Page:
TORONTO, Ont. - In a letter to new Agriculture Minister Leona Dombrowsky calling on her to reconsider the government's plans to require the use of biodiesel, OTA president David Bradley cited a recent...
TORONTO, Ont. – In a letter to new Agriculture Minister Leona Dombrowsky calling on her to reconsider the government’s plans to require the use of biodiesel, OTA president David Bradley cited a recent study by Dr. David Pimentel, professor of ecology and agriculture at Cornell University as further evidence that the environmental benefits of mandating the use of biodiesel are overstated.
In a study published this March in Natural Resources Research Dr. Pimentel and his colleague, Dr. Tad W. Patzek, professor of civil and environmental engineering at Berkeley, concluded that turning plants into fuel uses more fossil fuel energy than the resulting ethanol or biodiesel generates. The researchers considered such factors as the energy used in producing the crop, including production of pesticides and fertilizer, running farm machinery and irrigating, grinding and transporting the crop, and in fermenting/distilling the ethanol from the water mix.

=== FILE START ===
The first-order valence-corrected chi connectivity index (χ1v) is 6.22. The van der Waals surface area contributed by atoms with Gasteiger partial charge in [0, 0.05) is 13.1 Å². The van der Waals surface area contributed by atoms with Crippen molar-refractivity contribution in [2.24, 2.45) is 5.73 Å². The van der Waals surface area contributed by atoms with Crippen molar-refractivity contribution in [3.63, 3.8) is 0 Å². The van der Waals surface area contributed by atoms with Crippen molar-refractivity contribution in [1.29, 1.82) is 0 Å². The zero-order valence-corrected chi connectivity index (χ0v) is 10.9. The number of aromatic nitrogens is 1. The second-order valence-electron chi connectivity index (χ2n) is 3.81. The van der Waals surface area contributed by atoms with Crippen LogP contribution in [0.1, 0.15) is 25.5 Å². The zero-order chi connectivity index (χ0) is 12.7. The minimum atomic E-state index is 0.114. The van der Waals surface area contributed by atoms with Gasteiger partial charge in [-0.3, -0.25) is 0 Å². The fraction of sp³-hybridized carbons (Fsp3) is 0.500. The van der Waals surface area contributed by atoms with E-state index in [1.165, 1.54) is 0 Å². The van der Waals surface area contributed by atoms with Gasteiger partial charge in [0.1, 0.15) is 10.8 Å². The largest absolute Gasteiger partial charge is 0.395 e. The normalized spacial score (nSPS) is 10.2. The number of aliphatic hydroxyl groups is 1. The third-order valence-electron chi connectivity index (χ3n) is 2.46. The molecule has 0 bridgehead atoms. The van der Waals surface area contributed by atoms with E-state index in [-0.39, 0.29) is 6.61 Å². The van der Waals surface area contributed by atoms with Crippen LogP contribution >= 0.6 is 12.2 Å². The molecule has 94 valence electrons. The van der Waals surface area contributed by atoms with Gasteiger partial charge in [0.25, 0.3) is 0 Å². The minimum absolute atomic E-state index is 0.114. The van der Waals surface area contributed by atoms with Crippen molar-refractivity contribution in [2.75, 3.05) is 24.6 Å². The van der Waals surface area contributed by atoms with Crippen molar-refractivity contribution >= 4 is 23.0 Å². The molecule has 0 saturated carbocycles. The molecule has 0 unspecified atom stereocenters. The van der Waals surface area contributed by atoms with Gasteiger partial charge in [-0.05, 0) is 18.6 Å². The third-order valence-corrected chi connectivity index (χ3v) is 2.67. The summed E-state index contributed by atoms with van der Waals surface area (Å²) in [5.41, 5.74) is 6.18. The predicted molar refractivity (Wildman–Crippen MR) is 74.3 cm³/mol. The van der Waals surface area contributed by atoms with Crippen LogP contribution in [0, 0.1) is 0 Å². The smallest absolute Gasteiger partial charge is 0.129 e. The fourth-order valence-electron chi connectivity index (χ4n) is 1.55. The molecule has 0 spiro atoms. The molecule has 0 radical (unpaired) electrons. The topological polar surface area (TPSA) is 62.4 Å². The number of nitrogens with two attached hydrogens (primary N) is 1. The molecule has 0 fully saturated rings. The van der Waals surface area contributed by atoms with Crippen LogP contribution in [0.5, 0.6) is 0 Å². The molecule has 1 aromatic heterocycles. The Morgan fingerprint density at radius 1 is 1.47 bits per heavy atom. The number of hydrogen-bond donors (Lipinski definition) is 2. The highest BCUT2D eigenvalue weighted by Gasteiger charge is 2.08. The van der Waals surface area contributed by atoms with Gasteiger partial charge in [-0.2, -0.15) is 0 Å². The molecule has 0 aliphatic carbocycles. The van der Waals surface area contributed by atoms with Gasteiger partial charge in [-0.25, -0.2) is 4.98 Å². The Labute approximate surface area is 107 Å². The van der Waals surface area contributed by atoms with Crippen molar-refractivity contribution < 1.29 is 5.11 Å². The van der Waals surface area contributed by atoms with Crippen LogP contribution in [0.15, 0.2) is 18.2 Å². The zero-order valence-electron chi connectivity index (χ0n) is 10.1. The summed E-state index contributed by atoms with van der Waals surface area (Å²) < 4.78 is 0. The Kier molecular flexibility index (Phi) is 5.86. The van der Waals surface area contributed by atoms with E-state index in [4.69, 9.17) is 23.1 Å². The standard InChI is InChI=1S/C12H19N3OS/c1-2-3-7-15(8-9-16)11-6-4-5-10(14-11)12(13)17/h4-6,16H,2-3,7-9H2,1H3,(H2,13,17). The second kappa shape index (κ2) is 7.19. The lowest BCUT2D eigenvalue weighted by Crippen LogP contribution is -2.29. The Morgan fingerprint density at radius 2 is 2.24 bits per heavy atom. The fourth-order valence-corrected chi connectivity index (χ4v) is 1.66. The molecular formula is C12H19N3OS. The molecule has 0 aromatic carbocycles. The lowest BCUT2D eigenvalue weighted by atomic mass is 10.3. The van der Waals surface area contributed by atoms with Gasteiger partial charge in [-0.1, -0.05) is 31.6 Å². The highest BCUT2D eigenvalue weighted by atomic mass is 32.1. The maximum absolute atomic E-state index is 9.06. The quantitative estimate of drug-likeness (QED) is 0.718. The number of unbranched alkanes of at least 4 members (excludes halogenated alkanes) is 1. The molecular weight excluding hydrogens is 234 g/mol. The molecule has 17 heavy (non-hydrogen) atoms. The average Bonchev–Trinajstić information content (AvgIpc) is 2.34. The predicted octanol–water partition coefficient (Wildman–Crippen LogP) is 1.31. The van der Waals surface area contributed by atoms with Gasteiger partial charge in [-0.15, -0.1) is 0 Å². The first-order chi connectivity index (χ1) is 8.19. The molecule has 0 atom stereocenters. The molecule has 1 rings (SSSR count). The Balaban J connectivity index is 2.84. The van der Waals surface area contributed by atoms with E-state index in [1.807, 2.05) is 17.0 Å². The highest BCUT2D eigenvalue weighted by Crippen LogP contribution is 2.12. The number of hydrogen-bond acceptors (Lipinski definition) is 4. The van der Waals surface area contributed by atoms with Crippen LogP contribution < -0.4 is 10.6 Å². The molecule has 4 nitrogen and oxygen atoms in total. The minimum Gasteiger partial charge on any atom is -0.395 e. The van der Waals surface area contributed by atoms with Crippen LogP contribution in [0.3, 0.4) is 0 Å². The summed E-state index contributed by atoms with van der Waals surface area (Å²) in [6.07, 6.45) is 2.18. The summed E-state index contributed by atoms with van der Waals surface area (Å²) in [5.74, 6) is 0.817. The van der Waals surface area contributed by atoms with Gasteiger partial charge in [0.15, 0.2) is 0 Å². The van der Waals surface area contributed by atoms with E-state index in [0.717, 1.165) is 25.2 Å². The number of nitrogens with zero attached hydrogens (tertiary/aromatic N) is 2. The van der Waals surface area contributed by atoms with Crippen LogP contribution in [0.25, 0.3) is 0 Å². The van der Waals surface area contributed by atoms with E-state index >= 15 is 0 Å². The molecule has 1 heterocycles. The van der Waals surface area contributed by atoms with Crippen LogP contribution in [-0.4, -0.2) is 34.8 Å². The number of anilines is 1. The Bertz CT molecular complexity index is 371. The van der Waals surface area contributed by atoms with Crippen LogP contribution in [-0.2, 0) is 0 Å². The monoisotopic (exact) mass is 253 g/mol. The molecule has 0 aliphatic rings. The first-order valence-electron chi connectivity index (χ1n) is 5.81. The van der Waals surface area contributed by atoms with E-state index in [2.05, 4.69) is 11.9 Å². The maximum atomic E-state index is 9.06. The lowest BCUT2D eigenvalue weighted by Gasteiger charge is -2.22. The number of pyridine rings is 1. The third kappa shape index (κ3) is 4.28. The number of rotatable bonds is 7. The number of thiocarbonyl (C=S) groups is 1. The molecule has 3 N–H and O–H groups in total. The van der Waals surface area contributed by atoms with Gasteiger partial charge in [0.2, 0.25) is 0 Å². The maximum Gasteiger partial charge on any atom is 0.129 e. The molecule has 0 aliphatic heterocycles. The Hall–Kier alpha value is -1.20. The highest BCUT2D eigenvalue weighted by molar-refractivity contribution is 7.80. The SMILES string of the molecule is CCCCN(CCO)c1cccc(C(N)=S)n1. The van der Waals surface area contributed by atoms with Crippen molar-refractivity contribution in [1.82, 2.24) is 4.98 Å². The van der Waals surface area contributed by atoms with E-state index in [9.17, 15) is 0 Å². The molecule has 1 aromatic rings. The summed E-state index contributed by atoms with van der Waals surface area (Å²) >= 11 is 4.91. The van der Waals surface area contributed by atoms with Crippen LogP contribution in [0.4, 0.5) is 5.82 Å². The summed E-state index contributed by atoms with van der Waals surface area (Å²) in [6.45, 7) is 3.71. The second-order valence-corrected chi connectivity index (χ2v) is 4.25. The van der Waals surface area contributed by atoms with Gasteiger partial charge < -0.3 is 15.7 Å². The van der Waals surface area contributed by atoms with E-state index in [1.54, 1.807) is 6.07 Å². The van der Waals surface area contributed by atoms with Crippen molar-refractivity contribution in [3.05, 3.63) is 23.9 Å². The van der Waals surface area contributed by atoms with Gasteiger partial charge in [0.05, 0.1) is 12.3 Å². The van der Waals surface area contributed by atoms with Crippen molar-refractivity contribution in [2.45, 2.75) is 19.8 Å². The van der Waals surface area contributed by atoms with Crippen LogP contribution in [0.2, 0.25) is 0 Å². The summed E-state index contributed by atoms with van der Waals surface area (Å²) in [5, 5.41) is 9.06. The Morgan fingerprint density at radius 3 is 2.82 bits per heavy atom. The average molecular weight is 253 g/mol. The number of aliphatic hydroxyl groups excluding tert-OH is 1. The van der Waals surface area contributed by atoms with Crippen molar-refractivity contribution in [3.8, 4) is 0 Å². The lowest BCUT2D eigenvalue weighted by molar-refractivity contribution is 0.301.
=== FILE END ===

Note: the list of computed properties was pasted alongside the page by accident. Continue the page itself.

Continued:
They found that biodiesel production using soybean required 27 per cent more fossil energy than the biodiesel fuel produced and that biodiesel production using sunflowers required 118 per cent more fossil energy than the biodiesel fuel produced.
According to Dr. Pimentel, “There is just no energy benefit to using plant biomass for liquid fuel. These (ethanol and biodiesel) strategies are not sustainable.”
He went on to say, “Ethanol production in the United States does not benefit the nation’s energy security, its agriculture, economy or the environment.”
In his letter to Minister Dombrowsky, Bradley said, “Dr. Pimentel’s study is just the most recent in a significant body of credible studies regarding the use of biodiesel to conclude that there is no net environmental benefit from mandating biodiesel.”
Bradley concluded by saying, “At the same time, all market factors indicate that biodiesel will be more expensive than existing fuels. Given that there is no scientific basis supporting the environmental benefit of using biodiesel given the introduction of clean diesel and smog free engines beginning next year, we cannot accept the imposition of the potential cost burden for the trucking industry and the Ontario economy from mandating biodiesel.”
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